Saturday, 21 September 2013

Nuclear weapon safety

Recent articles in the media have raised interesting questions about the safety of nuclear
weapons. Whilst the media has focused on the US military the questions raised are equally applicable to the safety of both current and and past UK nuclear weapons in particular and the MOD nuclear programme in general. The media interest has been sparked by the publication of the book "Command and Control", by  journalist Eric Schlosser. The book  chronicles America's terrifying nuclear mishaps and near misses.

He recounts how in one incident in 1961, days after President John F Kennedy's inauguration, two hydrogen bombs were accidentally dropped on Goldsboro, North Carolina, as a B-52 bomber went into a tailspin. Only the failure of a single low-voltage switch prevented disaster, Schlosser explained to the BBC's Katty Kay. "The bomb assumed it was being deliberately released over an enemy target - and went through all its arming mechanisms save one, and very nearly detonated over North Carolina," said Schlosser.

"And Robert McNamara had just become secretary of defence and he was terrified by this news. We nearly had a hydrogen bomb detonate a few days after JFK's inauguration that would have changed literally the course of history."


Full length interview below

Above - MIRV War-heads sitting on the delivery bus

The Guardian reported on the book and quoted the author "The US government has consistently tried to withhold information from the American people in order to prevent questions being asked about our nuclear weapons policy," he said. "We were told there was no possibility of these weapons accidentally detonating, yet here's one that very nearly did."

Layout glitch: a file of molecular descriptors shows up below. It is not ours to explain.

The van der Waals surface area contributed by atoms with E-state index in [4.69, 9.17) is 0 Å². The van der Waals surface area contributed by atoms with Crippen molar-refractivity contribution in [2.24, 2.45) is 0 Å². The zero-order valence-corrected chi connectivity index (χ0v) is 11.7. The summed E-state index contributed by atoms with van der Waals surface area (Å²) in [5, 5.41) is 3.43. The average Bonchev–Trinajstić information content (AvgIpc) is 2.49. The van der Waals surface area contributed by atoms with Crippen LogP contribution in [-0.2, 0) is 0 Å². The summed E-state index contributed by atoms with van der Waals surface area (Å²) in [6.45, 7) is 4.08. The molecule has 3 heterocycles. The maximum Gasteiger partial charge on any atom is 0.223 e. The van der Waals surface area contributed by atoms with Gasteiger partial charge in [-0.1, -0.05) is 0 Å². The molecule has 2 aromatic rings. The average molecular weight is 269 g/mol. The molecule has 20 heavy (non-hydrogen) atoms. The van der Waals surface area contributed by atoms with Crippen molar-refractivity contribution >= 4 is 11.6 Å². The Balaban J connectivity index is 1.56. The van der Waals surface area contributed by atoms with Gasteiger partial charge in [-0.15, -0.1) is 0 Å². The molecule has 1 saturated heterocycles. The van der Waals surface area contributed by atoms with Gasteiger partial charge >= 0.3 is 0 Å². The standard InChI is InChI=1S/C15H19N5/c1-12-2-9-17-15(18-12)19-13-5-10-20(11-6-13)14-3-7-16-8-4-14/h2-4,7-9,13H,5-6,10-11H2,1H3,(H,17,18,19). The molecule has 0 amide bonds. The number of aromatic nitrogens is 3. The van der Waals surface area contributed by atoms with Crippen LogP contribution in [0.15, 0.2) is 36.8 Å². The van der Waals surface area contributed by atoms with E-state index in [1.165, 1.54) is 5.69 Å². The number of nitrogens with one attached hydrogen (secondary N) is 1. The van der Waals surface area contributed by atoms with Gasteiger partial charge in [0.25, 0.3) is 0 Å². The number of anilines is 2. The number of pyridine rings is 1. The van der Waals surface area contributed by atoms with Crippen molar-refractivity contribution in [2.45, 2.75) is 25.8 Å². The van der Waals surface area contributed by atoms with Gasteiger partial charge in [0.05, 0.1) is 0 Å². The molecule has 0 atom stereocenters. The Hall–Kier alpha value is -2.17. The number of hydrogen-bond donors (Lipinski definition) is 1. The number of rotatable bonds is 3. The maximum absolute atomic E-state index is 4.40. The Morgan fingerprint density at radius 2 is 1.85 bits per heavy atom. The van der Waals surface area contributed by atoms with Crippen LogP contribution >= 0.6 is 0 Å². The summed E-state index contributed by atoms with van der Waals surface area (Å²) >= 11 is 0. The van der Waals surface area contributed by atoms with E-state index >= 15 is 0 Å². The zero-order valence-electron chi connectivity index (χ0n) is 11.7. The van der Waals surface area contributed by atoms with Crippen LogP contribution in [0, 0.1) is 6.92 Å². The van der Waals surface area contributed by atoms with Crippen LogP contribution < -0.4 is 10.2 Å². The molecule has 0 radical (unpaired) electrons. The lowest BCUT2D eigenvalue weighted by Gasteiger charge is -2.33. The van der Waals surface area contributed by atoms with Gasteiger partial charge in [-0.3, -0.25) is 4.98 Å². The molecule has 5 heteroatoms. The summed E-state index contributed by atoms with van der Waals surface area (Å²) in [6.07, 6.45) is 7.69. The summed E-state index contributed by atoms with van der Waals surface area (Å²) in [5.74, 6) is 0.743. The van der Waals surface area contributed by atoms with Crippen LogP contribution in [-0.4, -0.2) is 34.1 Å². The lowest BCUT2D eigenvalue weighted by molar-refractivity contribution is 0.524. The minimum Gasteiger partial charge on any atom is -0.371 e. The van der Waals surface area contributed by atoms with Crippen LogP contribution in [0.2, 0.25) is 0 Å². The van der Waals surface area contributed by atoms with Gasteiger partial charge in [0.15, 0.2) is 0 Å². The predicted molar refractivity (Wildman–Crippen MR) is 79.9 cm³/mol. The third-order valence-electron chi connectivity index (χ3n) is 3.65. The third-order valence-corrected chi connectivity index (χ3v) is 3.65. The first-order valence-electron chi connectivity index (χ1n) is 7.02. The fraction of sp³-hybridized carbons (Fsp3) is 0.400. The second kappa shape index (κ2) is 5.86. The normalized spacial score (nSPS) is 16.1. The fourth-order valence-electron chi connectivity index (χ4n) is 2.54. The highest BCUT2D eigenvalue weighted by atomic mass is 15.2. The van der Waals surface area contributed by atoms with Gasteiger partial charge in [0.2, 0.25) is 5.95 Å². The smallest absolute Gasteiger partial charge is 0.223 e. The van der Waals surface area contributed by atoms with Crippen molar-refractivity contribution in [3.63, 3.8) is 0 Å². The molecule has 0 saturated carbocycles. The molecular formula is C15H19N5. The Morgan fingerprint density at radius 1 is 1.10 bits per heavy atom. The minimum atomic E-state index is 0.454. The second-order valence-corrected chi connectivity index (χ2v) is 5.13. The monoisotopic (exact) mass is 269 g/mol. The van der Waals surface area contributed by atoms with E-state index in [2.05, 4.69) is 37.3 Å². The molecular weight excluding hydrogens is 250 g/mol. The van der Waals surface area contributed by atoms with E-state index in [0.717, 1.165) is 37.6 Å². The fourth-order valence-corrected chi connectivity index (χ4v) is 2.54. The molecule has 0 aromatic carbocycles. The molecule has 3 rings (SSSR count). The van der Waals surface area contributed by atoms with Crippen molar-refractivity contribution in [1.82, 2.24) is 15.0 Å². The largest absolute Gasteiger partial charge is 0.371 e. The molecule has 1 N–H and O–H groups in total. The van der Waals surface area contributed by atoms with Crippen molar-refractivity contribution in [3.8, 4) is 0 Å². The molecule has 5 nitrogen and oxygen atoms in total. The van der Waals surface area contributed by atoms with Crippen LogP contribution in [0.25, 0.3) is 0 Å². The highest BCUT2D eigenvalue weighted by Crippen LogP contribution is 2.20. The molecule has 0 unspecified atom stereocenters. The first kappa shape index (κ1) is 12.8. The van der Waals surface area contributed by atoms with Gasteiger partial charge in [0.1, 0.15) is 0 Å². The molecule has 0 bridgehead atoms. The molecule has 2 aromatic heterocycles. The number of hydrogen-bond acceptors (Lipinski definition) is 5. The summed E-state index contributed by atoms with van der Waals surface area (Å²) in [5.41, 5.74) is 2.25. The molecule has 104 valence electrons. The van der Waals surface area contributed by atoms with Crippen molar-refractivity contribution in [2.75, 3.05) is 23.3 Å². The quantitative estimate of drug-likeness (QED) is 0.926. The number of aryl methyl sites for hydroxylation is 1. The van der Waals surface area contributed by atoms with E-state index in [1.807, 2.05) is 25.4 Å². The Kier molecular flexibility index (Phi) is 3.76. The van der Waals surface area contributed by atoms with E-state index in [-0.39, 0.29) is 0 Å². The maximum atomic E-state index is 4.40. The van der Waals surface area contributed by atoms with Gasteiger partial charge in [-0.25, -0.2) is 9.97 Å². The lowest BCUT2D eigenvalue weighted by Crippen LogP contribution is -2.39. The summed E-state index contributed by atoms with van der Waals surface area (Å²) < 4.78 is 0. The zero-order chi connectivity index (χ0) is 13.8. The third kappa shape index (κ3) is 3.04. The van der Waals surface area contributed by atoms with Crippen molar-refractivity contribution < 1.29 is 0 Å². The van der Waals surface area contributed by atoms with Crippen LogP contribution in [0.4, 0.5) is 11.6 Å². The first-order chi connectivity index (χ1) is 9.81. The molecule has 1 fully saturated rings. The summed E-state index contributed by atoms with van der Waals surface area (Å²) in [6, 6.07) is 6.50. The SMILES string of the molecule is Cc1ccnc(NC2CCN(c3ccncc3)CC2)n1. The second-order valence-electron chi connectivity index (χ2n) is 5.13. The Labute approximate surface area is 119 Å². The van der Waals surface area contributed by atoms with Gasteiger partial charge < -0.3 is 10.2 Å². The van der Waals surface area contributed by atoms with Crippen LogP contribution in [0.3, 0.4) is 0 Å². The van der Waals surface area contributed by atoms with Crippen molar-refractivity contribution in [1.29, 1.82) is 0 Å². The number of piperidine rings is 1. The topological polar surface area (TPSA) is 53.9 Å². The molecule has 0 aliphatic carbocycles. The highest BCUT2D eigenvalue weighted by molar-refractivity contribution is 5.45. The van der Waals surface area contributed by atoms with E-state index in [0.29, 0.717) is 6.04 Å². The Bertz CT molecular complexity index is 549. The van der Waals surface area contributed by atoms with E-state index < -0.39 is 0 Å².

Having previously read the "Limits of Safety" ( ref 1 ) by Scott D Sagan, the revelations made by Eric Schlosse the author of the book "Command and Control" are of little surprise to me as are the lessons for the UK Weapon programme.

This extract from "Limits of Safety" shows the impact on safety of failures of corporate memory when "the complete disappearance of a number of B52 airborne alert accidents from Command's organisational memory" 

Various failings in the MODs corporate memory have been highlighted which suggests the problems of of institutional memory loss are still endemic and lessons of previous incidents have not been learnt. 

Extract from "Limits to Safety" relating to the UK

The incident on the nuclear submarine HMS Astute where an officer was shot dead shows the importance of human factors and suggests that lessons from the past highlighted in the book "Limits of safety" have not been learnt.

Lack of root cause analysis of the problems on HMS Astute; this is a worrying indicator of the defects within the safety and management culture of MODs' nuclear programmes

Further information

List of military nuclear accidents

UK nuclear weapon accidents 

Broken Arrow reports/incidents

Final Switch Golsboro 1961

Reference 1
"Limits of Safety" by Scott D Sagan Princeton Press ISBN 0-691-02101-5

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